By Peg Bos | Clovis Museum
Phoebe Jane (Waite) Nelson wrote about her childhood and courtship in the 1870s-80s. Frank Burritt (his mother Alice was the second child of Phoebe and Harvey Nelson) edited that information. Clovis residents Norma Nelson Meek and Helen Nelson McGaughy, great grandchildren of Widow Waite, assisted in the publication. We are sharing portions of this family book.
Phoebe Jane (1866-1949) was the fourth child of eight children born to Timothy and Mary Waite. In 1875, her father’s doctor encouraged him to move from Iowa to California to improve his health.
Phoebe Jane: “We came through Utah, by the Union Pacific. We came in May, just before my ninth birthday in June and I imagine we were about 10 days or two weeks on the way. The night we passed through Utah the conductor armed some of the men passengers in case of robberies, but no trouble occurred that night.
Bustles were in fashion then and mother carried our money, a few hundred dollars left after paying for our tickets, in her bustle as there was no other way but to carry it with us. There were us eight children (oldest brother 16, youngest brother 2 months old). We children got quite well-acquainted, and we also got chicken pox, as a girl about my age broke out with it a few days after we started. We cooked our eats on the train on the heating stove; they consisted mainly of oyster soup, bread crackers, cheese, dried beef, apples and coffee. We children, at least, were living fine and enjoyed the trip.
Father (1838-1876), born in Indiana, was a carpenter, lumberman, beeman, farmer and also played the violin. He was a good provider and an affectionate husband and the more children he had, the more fuss he made over the babies when they came.
I also remember one winter was very cold, and father had to bring the bees in the house and feed them on sugar and water. But I don’t remember any stings from the bees.
Some of the pleasures I can remember of the young folks in our community were singing, school of course, there was a music teacher also spelling bees, knitting bees of all ages, apple peelings and quiltings for whole families.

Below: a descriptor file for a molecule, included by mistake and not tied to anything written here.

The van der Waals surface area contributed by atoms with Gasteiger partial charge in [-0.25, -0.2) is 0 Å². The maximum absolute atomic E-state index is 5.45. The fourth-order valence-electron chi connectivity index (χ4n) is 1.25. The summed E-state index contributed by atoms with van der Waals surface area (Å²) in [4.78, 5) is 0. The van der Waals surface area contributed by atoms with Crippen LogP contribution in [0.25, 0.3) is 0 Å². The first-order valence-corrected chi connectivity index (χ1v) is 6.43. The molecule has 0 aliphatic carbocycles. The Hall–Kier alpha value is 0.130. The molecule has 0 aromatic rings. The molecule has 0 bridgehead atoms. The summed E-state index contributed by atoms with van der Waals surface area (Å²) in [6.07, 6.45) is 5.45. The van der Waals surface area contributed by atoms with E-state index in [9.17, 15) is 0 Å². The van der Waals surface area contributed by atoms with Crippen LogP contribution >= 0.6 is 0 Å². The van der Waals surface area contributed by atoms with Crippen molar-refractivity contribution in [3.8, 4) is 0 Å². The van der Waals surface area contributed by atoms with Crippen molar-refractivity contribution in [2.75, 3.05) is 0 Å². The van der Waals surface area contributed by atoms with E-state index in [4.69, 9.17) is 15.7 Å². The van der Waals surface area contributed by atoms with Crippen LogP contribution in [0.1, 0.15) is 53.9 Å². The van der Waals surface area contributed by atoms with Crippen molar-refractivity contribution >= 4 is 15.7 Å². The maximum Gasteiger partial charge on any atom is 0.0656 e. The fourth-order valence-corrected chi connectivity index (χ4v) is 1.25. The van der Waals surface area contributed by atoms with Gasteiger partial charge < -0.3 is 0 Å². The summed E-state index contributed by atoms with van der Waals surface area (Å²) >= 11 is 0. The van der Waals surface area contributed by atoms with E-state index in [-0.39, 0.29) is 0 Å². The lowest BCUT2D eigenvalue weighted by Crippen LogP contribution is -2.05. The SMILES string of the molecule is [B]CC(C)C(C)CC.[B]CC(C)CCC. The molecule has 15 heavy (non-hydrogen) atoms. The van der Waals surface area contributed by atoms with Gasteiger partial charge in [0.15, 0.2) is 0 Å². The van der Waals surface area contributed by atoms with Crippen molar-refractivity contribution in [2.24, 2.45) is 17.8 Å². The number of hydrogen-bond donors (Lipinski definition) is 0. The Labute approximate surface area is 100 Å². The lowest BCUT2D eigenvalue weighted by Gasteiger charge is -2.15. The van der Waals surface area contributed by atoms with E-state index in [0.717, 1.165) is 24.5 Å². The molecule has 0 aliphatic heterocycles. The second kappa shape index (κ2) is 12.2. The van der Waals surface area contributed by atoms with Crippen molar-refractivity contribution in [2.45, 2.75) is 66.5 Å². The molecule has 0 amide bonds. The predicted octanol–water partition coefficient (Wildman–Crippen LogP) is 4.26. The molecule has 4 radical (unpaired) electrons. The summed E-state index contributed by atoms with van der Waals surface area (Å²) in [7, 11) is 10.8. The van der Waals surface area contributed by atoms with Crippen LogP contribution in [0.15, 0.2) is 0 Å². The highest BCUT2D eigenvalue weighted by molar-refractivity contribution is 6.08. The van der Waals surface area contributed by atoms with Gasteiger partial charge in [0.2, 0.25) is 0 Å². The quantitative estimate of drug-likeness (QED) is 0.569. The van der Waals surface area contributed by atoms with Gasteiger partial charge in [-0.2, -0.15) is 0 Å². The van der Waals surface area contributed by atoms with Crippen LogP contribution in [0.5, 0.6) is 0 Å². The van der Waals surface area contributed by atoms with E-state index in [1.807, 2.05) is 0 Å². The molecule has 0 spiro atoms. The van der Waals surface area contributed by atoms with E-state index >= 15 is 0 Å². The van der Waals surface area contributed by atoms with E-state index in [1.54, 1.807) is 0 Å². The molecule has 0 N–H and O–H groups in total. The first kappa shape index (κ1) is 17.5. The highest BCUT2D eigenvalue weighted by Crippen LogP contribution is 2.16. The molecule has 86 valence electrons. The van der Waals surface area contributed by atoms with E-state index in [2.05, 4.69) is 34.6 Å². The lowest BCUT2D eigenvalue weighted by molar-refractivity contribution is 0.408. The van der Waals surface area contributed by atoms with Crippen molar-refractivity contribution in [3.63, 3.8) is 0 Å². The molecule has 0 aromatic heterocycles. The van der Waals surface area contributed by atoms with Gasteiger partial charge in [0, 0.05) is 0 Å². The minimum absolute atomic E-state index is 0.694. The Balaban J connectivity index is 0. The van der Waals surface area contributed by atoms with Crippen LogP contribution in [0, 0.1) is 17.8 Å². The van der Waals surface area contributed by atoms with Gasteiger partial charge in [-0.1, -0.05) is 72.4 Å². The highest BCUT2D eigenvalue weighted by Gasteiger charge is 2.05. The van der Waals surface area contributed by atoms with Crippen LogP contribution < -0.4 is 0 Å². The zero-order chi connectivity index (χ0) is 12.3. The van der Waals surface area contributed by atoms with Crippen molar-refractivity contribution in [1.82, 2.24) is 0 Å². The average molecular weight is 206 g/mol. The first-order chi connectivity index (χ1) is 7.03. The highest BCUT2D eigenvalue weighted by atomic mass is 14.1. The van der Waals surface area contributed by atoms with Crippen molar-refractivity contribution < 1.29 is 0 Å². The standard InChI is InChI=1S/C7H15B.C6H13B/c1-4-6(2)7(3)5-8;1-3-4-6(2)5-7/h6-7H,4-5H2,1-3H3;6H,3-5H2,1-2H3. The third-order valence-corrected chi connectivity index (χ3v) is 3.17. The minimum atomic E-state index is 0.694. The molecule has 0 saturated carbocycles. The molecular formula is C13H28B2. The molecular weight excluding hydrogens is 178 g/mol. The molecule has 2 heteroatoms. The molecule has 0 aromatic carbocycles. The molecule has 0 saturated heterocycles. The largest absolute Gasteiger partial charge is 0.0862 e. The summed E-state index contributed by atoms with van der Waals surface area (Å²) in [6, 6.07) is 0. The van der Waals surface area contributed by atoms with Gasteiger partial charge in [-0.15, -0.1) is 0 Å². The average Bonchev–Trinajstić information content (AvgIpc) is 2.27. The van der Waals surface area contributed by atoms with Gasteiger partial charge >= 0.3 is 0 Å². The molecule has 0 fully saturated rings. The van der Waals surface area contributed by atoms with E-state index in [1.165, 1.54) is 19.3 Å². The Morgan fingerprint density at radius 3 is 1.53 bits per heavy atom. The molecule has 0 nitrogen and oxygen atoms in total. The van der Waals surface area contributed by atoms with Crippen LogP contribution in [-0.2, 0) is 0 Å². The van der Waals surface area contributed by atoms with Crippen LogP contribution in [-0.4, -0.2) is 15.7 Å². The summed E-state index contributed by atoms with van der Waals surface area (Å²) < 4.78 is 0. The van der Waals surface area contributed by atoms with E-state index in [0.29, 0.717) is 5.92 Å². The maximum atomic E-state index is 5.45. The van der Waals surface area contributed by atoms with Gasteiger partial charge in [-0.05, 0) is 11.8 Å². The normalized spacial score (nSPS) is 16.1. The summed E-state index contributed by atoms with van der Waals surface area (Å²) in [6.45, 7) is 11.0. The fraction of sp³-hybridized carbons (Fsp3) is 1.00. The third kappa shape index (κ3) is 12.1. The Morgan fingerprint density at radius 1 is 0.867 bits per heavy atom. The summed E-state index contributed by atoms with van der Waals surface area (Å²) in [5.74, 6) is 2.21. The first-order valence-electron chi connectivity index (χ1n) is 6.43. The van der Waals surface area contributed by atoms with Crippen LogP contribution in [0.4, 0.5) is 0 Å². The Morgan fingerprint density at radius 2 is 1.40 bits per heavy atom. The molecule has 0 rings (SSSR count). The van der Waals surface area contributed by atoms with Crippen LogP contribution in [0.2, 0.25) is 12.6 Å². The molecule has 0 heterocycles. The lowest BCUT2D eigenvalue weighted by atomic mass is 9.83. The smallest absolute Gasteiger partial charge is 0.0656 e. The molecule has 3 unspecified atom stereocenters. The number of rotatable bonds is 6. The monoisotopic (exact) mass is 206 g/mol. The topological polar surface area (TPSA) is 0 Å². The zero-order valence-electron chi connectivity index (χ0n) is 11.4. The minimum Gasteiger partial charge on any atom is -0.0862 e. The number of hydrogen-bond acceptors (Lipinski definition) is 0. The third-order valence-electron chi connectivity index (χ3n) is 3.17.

Perhaps the men would chop wood or gather corn. I knit my own stockings, but of course mother helped knit the heels and toes where there was narrowing to do. Also some men knit socks of a winter evening. Then there was sleigh riding and skating on the ponds and rivers great sports for winter.
We drove about five miles with horse and buggy to church, leaving 9:30 a.m. and getting home about 4 p.m., taking our lunch; having Sunday school and preaching 11 a.m. and in the afternoon also. One day after church I was missing and they found me, in the toilet. I had locked myself in!”
In 1881, John H. Nelson entered Phoebe’s life.
Phoebe Jane: “He (Nelson) called to me to come back and kiss him good night, but I never came out. It never dawned on me that he was coming to see me, and besides it was against the rules. We could take a walk Sunday, sometimes the whole family, sometimes by twos and fours or more.
And besides, I had my life planned out. I was going to be a school teacher. Nothing else interested me more than school and mathematics. That’s where I excelled the rest of the school and loved to explain an example. But the next Sunday when the foursome went walking, he asked me if could he come to see me that summer.”
Phoebe, 16, was married at Mountain Rest (her mother Widow Waite’s hotel/restaurant) to John H. Nelson, 28, on June 7, 1882. John continued to make shakes at Pine Ridge. He purchased 160 acres in Tollhouse and planted an apple orchard, added stock and fruit. He also worked on the old Tollhouse grade. They raised six children.
The family moved to Clovis in 1915 and settled on five acres on Fowler Avenue. They planted four acres of vineyards and used one acre for a chicken house and runs. The chickens and eggs were delivered by horse and buggy.
The Nelson family is a part of our rich heritage.